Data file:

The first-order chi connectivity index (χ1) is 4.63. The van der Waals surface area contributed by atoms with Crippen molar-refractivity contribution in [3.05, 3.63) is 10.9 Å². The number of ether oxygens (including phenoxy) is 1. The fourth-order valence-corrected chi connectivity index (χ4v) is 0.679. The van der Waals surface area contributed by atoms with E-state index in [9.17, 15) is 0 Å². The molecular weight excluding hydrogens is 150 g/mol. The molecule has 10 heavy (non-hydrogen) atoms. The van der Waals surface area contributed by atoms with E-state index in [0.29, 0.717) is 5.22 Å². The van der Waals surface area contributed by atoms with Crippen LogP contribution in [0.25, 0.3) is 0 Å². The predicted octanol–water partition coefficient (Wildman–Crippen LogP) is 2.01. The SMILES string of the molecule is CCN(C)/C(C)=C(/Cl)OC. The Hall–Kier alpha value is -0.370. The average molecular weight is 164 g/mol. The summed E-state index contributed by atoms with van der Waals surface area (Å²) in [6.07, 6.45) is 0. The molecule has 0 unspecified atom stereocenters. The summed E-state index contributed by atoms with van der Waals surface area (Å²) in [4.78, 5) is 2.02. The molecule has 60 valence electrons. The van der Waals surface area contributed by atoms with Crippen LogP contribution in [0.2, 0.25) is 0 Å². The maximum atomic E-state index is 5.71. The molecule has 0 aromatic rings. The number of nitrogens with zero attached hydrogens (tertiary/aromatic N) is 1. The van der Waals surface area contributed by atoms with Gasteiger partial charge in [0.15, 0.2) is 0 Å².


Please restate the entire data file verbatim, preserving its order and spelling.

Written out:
The first-order chi connectivity index (χ1) is 4.63. The van der Waals surface area contributed by atoms with Crippen molar-refractivity contribution in [3.05, 3.63) is 10.9 Å². The number of ether oxygens (including phenoxy) is 1. The fourth-order valence-corrected chi connectivity index (χ4v) is 0.679. The van der Waals surface area contributed by atoms with E-state index in [9.17, 15) is 0 Å². The molecular weight excluding hydrogens is 150 g/mol. The molecule has 10 heavy (non-hydrogen) atoms. The van der Waals surface area contributed by atoms with E-state index in [0.29, 0.717) is 5.22 Å². The van der Waals surface area contributed by atoms with Crippen LogP contribution in [0.25, 0.3) is 0 Å². The predicted octanol–water partition coefficient (Wildman–Crippen LogP) is 2.01. The SMILES string of the molecule is CCN(C)/C(C)=C(/Cl)OC. The Hall–Kier alpha value is -0.370. The average molecular weight is 164 g/mol. The summed E-state index contributed by atoms with van der Waals surface area (Å²) in [6.07, 6.45) is 0. The molecule has 0 unspecified atom stereocenters. The summed E-state index contributed by atoms with van der Waals surface area (Å²) in [4.78, 5) is 2.02. The molecule has 60 valence electrons. The van der Waals surface area contributed by atoms with Crippen LogP contribution in [0.2, 0.25) is 0 Å². The maximum atomic E-state index is 5.71. The molecule has 0 aromatic rings. The number of nitrogens with zero attached hydrogens (tertiary/aromatic N) is 1. The van der Waals surface area contributed by atoms with Gasteiger partial charge in [0.15, 0.2) is 0 Å².